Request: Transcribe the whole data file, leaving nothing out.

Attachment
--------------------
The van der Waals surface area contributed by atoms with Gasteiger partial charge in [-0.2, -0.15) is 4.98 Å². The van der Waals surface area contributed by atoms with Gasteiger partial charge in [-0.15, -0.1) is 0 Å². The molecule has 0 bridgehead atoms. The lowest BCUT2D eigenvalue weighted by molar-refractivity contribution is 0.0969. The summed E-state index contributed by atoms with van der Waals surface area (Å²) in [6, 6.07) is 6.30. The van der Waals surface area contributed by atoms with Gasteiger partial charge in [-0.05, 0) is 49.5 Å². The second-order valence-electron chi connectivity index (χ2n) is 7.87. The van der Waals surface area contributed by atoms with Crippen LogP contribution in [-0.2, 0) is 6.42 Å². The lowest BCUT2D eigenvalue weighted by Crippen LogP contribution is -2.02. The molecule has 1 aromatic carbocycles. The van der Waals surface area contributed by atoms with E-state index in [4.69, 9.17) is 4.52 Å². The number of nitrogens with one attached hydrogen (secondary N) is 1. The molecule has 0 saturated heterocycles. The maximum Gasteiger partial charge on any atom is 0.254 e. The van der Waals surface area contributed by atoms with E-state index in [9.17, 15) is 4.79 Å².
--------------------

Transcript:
The van der Waals surface area contributed by atoms with Gasteiger partial charge in [-0.2, -0.15) is 4.98 Å². The van der Waals surface area contributed by atoms with Gasteiger partial charge in [-0.15, -0.1) is 0 Å². The molecule has 0 bridgehead atoms. The lowest BCUT2D eigenvalue weighted by molar-refractivity contribution is 0.0969. The summed E-state index contributed by atoms with van der Waals surface area (Å²) in [6, 6.07) is 6.30. The van der Waals surface area contributed by atoms with Gasteiger partial charge in [-0.05, 0) is 49.5 Å². The second-order valence-electron chi connectivity index (χ2n) is 7.87. The van der Waals surface area contributed by atoms with Crippen LogP contribution in [-0.2, 0) is 6.42 Å². The lowest BCUT2D eigenvalue weighted by Crippen LogP contribution is -2.02. The molecule has 1 aromatic carbocycles. The van der Waals surface area contributed by atoms with E-state index in [4.69, 9.17) is 4.52 Å². The number of nitrogens with one attached hydrogen (secondary N) is 1. The molecule has 0 saturated heterocycles. The maximum Gasteiger partial charge on any atom is 0.254 e. The van der Waals surface area contributed by atoms with E-state index in [9.17, 15) is 4.79 Å².